Are sunscreens / sun creams suitable for children?
The British Skin Foundation suggests that at least 100,000 new cases of skin cancer are now diagnosed each year, and the disease kills over 2,500 people each year in the UK - that's seven people every day. Sunscreens play an important role of a sunsafe regime in helping protect skin from the sun's harmful rays that can burn and also cause premature ageing and skin cancer. As with all cosmetics, making sure that sunscreens are safe is a key priority of cosmetic regulations. These cosmetic regulations require a specific safety assessment for products, including sunscreens, intended to be used on or by children under three years old.
Sunscreens intended for young children undergo a specific safety assessment to ensure they are safe for this age group.
Dr Emma Meredith, Director-General at CTPA, gives some tips for staying sun safe this summer:
Top tips for keeping children safe in the sun
Keep them covered: One of the best ways to protect your child's skin from the sun's rays is to keep them covered up with loose-fitting, tightly-woven clothing and a wide-brimmed hat. Children's eyes can be more sensitive to UV light than those of adults, so they also need protection. Invest in a good pair of sunglasses for your child with 100 percent UV filtration (toy sunglasses may provide no protection at all, and could be harmful).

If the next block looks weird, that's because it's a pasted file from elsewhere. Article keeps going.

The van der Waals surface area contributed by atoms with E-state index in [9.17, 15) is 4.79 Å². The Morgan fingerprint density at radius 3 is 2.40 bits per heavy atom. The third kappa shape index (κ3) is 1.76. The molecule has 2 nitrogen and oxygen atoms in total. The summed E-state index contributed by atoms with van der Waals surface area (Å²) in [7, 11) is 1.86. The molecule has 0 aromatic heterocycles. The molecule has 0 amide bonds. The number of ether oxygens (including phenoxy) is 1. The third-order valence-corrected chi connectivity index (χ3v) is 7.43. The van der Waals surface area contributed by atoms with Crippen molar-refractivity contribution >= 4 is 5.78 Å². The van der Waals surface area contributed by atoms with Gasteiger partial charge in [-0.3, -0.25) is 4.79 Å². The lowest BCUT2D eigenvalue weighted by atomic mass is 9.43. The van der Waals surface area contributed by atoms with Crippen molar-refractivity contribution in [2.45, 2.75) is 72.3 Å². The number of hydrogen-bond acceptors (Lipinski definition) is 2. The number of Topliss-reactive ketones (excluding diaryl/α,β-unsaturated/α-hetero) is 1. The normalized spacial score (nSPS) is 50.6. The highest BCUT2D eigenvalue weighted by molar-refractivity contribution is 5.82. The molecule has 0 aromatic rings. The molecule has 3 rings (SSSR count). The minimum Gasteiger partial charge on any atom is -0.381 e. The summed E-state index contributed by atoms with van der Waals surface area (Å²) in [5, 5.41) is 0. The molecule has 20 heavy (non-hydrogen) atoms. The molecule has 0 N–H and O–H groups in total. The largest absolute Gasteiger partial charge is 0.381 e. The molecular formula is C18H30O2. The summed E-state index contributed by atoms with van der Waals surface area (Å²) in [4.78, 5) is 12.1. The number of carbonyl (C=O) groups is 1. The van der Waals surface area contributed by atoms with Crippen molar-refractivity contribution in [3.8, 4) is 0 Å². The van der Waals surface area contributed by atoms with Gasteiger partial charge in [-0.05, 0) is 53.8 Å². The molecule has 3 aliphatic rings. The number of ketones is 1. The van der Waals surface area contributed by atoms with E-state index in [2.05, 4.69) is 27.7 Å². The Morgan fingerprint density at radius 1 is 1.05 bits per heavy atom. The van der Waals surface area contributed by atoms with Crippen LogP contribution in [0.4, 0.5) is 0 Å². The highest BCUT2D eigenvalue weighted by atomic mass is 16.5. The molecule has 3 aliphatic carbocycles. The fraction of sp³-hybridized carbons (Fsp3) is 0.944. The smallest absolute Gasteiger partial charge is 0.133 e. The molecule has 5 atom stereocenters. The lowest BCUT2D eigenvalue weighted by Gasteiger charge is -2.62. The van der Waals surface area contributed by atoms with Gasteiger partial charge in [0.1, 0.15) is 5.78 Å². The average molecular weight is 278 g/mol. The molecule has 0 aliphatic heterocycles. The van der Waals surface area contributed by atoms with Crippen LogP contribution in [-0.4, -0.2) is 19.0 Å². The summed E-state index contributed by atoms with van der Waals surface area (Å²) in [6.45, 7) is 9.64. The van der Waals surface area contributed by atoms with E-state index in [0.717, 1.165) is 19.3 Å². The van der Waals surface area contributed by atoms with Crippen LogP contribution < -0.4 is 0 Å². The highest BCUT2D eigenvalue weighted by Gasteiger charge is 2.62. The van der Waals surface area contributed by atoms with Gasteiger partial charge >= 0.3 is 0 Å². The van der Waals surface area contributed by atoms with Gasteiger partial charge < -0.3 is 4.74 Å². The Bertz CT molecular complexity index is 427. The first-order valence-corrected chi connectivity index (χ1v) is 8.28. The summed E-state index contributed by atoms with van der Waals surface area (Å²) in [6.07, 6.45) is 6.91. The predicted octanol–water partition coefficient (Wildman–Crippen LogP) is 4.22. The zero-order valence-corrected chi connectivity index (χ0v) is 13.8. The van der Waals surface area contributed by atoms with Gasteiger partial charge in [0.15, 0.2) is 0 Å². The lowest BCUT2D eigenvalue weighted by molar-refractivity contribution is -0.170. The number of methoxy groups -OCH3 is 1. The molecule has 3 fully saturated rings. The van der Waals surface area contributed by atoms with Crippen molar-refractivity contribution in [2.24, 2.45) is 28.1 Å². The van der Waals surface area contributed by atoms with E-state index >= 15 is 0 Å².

Stay in the shade: Set up your children's play areas in the shade so they are less likely to suffer from over-exposure to the sun. The sun is usually at its most intense between 11am and 3pm, so shade is even more important during this time.
Wear sunscreen: The British Skin Foundation recommends that children should use a minimum SPF 30 product with UVA protection. Of course it is important to try to keep sun exposure to a minimum for young children and especially babies under the age of six months. Sunscreen should be applied 15-30 minutes before going out in the sun and re-applied every couple of hours throughout the day. Remember to re-apply if your child has been playing in the water and never use sunscreen to extend the time they spend in the sun.
Healthy and hydrated: Make sure your child drinks plenty of water, particularly in hot weather; keeping up their water intake prevents dehydration and maintains healthy kidneys and bladder.
Be wary of temporary tattoos: Temporary tattoos are a popular holiday treat for children, especially when visiting foreign countries, but be aware of the dangers they could pose to your child's skin. Some so-called "black henna" versions can contain substances that are illegal for use in tattoos and which can cause nasty skin reactions.
Vitamin D and the sun: Vitamin D is essential for good health and, in particular, to maintain healthy bones; but excessive sun exposure can cause damage too, so there needs to be a balance. Sunlight acts on the skin to produce vitamin D. When exposed to the sun it is still important to protect the skin from the harmful effects of UV rays. Cancer Research UK has a great section on sun, UV and cancer.